- Use adaptations. She’ll make adaptations as needed. If she’s too tired to type an article, she’ll dictate it. If she’s too exhausted to sit at her desk and record her podcast, she’ll do it from bed.
- Be honest. You have to be honest with yourself and acknowledge the challenges that you’re facing that day. Show up as your best version of yourself on that day. Recognize that that version will look different day to day.
- Change your standards. Change the standards by which you measure success. It might not look like what you expected it to look like.
- Work smarter, not harder. Workers with chronic illness or disability are forced to work as efficiently as possible. They have no choice!
- Build extra time into every project. Add a cushion of an extra two or three days in case you need them.
- Use time blocking. It’s okay (and often necessary) to build breaks into your day.
- Get support from others. Join a community of people who’re facing the same challenges.
- Set boundaries. Not everyone around you will “get” your situation. Accept it and set boundaries with people who are toxic.
Is it necessary to communicate health challenges to clients? Or is it none of their business as long as you can deliver what you’ve promised?
Live authentically — whatever that means to you.
Hilary believes that her work speaks for itself.
Also, it’s okay to work for (and with) humans who face human challenges!
If you mask what you’re going through, you’re feeding a lie. Hiding your situation won’t
change people’s perceptions about work and illness.
When enough people speak out, it will change the world.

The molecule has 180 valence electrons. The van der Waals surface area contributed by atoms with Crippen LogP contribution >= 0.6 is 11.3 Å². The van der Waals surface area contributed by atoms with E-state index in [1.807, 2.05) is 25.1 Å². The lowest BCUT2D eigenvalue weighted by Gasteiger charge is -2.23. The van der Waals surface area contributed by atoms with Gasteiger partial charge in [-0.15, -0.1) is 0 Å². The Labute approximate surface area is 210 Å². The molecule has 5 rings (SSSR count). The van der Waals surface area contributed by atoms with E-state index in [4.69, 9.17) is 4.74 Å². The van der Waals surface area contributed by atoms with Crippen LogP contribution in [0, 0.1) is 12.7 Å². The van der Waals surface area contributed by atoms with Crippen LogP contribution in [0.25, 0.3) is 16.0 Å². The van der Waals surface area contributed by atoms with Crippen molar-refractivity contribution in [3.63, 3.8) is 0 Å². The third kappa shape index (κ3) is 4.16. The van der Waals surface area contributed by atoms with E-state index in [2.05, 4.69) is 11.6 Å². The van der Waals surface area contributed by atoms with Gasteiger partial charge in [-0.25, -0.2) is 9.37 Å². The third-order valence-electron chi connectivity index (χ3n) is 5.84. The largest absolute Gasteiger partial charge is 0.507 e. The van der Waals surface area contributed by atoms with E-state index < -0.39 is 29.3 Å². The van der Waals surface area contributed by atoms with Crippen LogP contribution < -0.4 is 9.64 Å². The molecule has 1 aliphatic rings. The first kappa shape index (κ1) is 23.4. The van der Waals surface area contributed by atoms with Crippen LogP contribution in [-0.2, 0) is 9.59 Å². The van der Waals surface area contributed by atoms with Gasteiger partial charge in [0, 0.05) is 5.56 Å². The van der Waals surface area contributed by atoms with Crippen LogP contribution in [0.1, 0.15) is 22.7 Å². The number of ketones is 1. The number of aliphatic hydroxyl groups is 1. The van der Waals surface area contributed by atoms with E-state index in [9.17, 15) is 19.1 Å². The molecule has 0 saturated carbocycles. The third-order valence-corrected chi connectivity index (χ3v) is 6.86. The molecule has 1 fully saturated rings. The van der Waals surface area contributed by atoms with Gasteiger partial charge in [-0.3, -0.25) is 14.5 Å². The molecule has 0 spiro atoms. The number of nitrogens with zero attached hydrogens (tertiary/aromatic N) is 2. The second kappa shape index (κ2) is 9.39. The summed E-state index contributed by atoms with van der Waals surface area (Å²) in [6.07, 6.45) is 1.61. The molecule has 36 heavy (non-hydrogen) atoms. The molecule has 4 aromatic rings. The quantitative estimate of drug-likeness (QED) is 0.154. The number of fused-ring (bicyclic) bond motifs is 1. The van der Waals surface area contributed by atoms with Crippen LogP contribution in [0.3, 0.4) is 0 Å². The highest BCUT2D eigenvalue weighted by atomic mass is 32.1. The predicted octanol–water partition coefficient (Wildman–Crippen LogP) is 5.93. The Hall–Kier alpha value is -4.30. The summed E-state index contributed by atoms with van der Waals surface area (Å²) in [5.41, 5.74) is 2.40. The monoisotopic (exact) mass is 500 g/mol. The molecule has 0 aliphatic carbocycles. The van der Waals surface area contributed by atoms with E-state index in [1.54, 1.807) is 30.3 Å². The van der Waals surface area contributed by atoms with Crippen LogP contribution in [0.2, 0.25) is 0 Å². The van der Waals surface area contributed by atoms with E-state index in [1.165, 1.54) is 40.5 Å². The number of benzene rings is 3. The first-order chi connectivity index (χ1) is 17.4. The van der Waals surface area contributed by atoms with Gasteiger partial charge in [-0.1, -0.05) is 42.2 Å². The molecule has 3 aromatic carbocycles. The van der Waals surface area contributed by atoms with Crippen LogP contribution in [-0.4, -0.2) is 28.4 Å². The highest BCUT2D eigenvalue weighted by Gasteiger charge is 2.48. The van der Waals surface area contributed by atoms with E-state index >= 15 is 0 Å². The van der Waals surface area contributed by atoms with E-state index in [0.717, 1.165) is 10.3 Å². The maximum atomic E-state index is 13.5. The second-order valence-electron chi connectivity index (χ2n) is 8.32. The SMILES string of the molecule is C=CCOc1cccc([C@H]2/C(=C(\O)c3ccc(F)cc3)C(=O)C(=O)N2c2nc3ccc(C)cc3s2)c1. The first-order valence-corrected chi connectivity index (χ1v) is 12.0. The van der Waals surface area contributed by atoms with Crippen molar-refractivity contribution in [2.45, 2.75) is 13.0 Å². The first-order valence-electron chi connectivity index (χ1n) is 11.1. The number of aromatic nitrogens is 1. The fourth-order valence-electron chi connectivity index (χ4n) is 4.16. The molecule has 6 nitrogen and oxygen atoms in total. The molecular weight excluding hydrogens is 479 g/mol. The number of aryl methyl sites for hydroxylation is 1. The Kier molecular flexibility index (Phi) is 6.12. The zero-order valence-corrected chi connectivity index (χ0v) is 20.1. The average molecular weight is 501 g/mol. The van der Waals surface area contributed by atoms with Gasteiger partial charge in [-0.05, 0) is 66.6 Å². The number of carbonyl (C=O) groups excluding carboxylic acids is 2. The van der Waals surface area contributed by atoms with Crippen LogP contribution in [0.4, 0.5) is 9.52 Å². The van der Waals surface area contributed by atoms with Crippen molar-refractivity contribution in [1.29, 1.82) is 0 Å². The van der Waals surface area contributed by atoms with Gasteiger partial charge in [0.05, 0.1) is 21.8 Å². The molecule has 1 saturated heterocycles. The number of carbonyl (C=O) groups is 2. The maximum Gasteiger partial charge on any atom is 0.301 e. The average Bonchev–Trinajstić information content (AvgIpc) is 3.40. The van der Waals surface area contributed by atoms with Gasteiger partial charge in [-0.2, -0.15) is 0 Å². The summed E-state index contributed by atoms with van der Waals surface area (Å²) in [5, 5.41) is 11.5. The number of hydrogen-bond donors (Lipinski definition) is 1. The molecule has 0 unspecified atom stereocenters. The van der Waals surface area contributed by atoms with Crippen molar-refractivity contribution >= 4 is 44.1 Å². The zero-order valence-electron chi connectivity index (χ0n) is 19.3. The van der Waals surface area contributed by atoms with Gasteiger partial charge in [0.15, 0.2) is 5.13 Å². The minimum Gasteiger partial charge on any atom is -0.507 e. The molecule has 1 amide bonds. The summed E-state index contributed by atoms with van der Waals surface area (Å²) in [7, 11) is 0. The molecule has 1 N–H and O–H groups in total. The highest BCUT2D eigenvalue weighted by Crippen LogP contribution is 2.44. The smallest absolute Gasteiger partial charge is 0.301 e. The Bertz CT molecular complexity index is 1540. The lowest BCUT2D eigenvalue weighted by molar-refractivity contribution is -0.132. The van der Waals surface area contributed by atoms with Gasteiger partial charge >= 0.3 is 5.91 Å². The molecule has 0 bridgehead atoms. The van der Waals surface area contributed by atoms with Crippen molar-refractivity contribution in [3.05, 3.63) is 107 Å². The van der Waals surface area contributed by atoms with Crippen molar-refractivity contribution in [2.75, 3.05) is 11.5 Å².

What advice do you have for people who are chronically ill or disabled and are thinking of starting their own businesses?
Take a multi-pronged approach. You can’t just try one thing a try and then give up when it doesn’t work.
Don’t wait until everything’s perfect before getting started. Start from where you are. The goal is to get money in the door — and fast — to build momentum.
Networking is important. Commit to doing it everyday. This doesn’t have to be in person! You can also network online.
The more challenges we face, the more resourceful we become.
Challenges can be a hidden blessing. They will make you better, stronger and more resourceful.
There’s never been a better time work remotely. It’s much easier than it was 10 years ago.
Starting her own business was the best thing that could have happened for Hilary. She ended up tripling her salary!
Where can listeners learn more about you?
The Sickbiz community:
By the way … whenever you’re ready, here are 4 ways I can help you grow your freelance business:
1. Grab a free copy of my book for ESTABLISHED writers/copywriters.
You’ll discover how to quickly and predictably reawaken dead leads, generate new client opportunities and convert not-yet-ready prospects into freelance writing clients. — Click Here
2. Download a free copy of my new book for writers who are NEW to freelancing.
I’ll show you the 3 things you need to do to get your business off the ground safely and land your first paying client faster. — Click Here
3. Join my implementation program and be a case study.
I’m putting together a new implementation group this month. If you’d like to work with me to grow your income quickly with better clients (and become one of my new success stories). Just email me at [email protected] and put “Case Study” in the subject line.
4. Get a 1:1 strategy call with me.
Are you a 6-figure writer who’s trying to earn more in less time with less stress? Let’s jump on a quick call and brainstorm some ideas for getting you there. Just email me at [email protected] and put “Brainstorm” in the subject line.